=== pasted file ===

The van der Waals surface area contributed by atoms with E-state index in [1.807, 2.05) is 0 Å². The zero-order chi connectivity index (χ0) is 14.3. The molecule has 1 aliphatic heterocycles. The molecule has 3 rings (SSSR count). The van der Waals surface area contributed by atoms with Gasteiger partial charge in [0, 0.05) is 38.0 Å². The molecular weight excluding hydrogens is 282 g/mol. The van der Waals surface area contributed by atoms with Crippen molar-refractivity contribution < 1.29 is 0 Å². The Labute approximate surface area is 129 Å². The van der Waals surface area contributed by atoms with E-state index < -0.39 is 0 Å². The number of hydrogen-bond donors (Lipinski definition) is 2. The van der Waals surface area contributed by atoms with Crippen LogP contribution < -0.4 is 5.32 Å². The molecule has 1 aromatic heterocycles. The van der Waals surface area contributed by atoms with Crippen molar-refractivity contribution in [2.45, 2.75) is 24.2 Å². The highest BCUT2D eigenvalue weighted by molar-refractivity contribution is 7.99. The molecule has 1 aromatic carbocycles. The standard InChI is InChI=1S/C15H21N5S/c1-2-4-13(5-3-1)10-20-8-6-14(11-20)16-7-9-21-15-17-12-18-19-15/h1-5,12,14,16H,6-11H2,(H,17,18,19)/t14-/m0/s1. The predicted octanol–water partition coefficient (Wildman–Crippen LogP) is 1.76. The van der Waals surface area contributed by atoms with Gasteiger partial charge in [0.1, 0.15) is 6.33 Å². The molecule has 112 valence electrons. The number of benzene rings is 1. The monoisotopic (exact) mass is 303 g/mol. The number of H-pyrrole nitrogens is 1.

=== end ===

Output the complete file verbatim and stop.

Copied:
The van der Waals surface area contributed by atoms with E-state index in [1.807, 2.05) is 0 Å². The zero-order chi connectivity index (χ0) is 14.3. The molecule has 1 aliphatic heterocycles. The molecule has 3 rings (SSSR count). The van der Waals surface area contributed by atoms with Gasteiger partial charge in [0, 0.05) is 38.0 Å². The molecular weight excluding hydrogens is 282 g/mol. The van der Waals surface area contributed by atoms with Crippen molar-refractivity contribution < 1.29 is 0 Å². The Labute approximate surface area is 129 Å². The van der Waals surface area contributed by atoms with E-state index < -0.39 is 0 Å². The number of hydrogen-bond donors (Lipinski definition) is 2. The van der Waals surface area contributed by atoms with Crippen LogP contribution < -0.4 is 5.32 Å². The molecule has 1 aromatic heterocycles. The van der Waals surface area contributed by atoms with Crippen molar-refractivity contribution in [2.45, 2.75) is 24.2 Å². The highest BCUT2D eigenvalue weighted by molar-refractivity contribution is 7.99. The molecule has 1 aromatic carbocycles. The standard InChI is InChI=1S/C15H21N5S/c1-2-4-13(5-3-1)10-20-8-6-14(11-20)16-7-9-21-15-17-12-18-19-15/h1-5,12,14,16H,6-11H2,(H,17,18,19)/t14-/m0/s1. The predicted octanol–water partition coefficient (Wildman–Crippen LogP) is 1.76. The van der Waals surface area contributed by atoms with Gasteiger partial charge in [0.1, 0.15) is 6.33 Å². The molecule has 112 valence electrons. The number of benzene rings is 1. The monoisotopic (exact) mass is 303 g/mol. The number of H-pyrrole nitrogens is 1.